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Nairn 'castle'

Castle (Medieval)(Possible), Harbour (Period Unassigned)(Possible)

Site Name Nairn 'castle'

Classification Castle (Medieval)(Possible), Harbour (Period Unassigned)(Possible)

Canmore ID 15106

Site Number NH85NE 20

NGR NH 87 57

NGR Description NH c. 87 57

Datum OSGB36 - NGR

Permalink http://canmore.org.uk/site/15106

Ordnance Survey licence number 100057073. All rights reserved.
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Administrative Areas

  • Council Highland
  • Parish Nairn
  • Former Region Highland
  • Former District Nairn
  • Former County Nairn

Archaeology Notes

NH85NE 20 c. 87 57

The original castle of Nairn, extant in the time of Malcolm I and described by Camden as 'a tower on a peninsula of extraordinary height', stood near the mouth of the river and the remains were still visible at spring tides about the end of the 18th century.

L Shaw 1882

The ruins under the sea are probably those of an anchorage constructed as late as the 17th century. The ruins of the castle are supposed to be on the shore at the north-west corner of the Links.

G Bain 1893.

No trace of the castle was seen during field investigation and no reliable information obtained. Local, unconfirmed, opinion is that it stood opposite the swimming baths at NH 8770 5699.

Visited by OS (EGC) 29 November 1961.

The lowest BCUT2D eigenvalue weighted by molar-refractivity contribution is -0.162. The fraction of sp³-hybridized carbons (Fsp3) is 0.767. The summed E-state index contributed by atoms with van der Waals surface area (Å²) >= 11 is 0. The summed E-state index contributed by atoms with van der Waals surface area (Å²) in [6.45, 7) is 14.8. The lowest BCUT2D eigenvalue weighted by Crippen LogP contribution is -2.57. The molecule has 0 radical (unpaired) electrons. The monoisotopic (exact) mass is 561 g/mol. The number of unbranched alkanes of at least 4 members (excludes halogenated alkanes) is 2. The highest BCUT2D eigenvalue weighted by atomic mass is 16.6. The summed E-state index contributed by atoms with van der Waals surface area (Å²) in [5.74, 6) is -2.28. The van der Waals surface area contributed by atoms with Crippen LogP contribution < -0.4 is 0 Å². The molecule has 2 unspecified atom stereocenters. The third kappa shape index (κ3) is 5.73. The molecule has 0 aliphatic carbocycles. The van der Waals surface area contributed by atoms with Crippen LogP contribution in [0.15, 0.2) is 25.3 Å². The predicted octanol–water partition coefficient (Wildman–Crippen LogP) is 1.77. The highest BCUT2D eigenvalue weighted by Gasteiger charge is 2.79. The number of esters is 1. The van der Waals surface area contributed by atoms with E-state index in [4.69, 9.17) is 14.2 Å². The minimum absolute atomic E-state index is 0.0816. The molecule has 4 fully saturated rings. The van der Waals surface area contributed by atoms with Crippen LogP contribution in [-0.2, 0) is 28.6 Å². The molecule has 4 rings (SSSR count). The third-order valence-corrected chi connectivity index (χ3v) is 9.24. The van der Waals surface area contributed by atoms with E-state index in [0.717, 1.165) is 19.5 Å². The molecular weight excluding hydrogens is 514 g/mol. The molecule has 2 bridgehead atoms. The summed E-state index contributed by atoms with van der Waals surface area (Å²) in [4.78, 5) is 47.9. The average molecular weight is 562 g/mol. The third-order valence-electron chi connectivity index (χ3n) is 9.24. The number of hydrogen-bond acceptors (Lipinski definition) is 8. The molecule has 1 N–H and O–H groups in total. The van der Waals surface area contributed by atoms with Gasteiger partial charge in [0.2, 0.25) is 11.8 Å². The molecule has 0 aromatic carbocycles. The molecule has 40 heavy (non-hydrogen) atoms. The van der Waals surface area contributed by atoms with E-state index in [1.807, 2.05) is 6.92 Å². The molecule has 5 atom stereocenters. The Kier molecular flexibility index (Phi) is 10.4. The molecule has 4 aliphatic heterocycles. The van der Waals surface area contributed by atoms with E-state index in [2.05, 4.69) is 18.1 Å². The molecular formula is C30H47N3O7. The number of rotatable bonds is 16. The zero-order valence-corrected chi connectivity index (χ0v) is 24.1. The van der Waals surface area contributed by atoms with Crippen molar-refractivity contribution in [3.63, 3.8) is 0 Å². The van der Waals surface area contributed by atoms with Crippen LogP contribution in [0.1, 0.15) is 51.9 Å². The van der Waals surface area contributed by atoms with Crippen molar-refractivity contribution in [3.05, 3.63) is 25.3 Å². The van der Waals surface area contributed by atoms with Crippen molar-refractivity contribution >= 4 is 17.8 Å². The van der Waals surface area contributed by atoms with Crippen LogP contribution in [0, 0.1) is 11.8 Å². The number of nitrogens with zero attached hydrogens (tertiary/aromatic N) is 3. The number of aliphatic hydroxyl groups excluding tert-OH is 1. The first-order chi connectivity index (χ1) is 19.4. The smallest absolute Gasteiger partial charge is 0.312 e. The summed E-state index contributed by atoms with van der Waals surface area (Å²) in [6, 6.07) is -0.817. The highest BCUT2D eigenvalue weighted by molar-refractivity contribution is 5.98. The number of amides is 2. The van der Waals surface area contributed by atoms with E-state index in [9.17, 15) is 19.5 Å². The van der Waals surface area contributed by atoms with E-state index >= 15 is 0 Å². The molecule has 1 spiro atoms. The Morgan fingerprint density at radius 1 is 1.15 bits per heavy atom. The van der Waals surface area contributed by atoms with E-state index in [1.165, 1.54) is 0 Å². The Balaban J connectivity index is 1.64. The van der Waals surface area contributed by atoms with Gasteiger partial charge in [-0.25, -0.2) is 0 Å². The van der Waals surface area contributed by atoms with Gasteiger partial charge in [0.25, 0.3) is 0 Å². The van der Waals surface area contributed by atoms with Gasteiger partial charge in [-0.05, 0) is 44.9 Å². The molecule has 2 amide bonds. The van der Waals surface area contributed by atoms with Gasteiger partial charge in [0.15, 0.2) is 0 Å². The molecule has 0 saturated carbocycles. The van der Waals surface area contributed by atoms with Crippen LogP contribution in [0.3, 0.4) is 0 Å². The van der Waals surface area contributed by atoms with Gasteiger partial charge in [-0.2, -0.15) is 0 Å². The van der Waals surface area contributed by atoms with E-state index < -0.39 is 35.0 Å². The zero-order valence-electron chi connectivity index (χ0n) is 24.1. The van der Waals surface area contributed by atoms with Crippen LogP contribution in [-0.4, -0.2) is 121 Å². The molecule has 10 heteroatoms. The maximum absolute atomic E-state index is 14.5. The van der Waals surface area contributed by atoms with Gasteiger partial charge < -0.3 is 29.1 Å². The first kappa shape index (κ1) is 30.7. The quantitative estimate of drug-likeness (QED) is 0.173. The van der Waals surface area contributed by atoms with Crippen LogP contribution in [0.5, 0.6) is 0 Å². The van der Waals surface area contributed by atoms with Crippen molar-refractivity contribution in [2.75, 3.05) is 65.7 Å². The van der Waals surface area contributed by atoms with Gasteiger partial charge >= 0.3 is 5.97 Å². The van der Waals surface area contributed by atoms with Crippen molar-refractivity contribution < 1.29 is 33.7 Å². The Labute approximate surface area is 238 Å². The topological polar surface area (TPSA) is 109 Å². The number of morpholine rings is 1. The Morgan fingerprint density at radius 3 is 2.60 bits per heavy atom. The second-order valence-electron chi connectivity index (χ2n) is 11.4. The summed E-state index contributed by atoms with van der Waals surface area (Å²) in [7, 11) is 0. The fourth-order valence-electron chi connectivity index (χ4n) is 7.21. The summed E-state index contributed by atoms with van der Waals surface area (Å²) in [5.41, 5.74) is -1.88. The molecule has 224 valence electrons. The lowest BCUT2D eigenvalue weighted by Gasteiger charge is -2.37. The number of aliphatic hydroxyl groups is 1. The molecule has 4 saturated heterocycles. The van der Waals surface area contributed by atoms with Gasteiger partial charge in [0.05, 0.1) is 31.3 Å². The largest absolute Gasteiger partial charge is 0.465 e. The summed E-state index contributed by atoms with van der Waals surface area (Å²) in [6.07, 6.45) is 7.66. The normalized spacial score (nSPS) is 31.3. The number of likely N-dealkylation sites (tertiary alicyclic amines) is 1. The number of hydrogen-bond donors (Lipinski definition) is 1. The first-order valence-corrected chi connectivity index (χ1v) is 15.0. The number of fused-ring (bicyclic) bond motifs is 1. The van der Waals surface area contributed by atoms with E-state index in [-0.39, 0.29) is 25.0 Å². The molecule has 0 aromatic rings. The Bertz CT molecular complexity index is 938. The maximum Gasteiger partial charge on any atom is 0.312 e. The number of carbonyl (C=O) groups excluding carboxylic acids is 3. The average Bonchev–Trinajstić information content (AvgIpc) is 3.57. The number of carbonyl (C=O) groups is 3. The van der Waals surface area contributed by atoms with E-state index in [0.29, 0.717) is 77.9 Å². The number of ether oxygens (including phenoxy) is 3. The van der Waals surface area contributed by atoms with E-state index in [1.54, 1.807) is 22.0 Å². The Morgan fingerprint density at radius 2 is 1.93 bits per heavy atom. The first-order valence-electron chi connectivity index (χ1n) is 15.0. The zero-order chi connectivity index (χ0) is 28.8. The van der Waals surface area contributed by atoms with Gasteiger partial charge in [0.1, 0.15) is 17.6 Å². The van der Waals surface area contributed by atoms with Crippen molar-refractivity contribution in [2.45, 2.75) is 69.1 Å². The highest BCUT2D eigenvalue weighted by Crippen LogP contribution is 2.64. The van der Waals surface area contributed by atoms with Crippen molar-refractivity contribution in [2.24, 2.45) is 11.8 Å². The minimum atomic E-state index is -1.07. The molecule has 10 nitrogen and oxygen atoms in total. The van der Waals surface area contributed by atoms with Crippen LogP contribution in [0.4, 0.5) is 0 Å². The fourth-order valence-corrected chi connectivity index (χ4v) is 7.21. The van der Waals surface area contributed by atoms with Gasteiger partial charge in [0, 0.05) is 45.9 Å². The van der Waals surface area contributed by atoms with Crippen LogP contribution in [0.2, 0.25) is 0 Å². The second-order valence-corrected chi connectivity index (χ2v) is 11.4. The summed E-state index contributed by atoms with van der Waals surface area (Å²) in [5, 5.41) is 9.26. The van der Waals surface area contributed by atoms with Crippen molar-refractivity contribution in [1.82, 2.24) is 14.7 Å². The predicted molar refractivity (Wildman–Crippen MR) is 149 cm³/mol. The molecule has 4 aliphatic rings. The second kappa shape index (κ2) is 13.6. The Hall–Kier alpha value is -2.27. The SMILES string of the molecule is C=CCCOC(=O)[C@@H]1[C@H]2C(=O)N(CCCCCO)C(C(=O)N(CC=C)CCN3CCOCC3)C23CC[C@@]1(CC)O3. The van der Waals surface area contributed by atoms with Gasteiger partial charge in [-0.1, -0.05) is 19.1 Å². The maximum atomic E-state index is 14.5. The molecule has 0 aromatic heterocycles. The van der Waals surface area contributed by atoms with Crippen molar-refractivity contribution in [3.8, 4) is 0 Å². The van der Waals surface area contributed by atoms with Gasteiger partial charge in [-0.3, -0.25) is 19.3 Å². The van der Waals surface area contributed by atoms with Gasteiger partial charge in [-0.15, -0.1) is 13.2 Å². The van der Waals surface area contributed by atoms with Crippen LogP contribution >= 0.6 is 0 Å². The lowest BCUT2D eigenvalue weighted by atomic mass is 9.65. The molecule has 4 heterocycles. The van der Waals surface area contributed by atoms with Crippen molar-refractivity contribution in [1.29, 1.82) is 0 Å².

Nairn castle was founded together with the burgh NH85NE 40. It may have been situated on or near the site of Constabular Gardens, High Street.

J Gifford 1992.

The term anchorage (used by Bain) is inappropriate in this context, as it refers to an area of seabed without prepared structures. A possible harbour is presumably implied.

Information from RCAHMS (RJCM), 17 November 2008.

Activities

Publication Account (1999)

Nairn developed as a strategic and defensive strong point by a river crossing. Nothing now remains of the castle, although its site reputedly lies somewhere beneath Constabulary Gardens off the High Street. The topography of the area suggests that it would have stood in the south-west corner of the gardens, as this is the most commanding position (see pp 55- 6). The remains of the motte and bailey, at least parts of which were replaced in stone, may still be preserved within the buildings in Constabulary Gardens, and those which front onto High Street.

Information from - ‘Historic Nairn: The Archaeological Implications of Development’ (1999).

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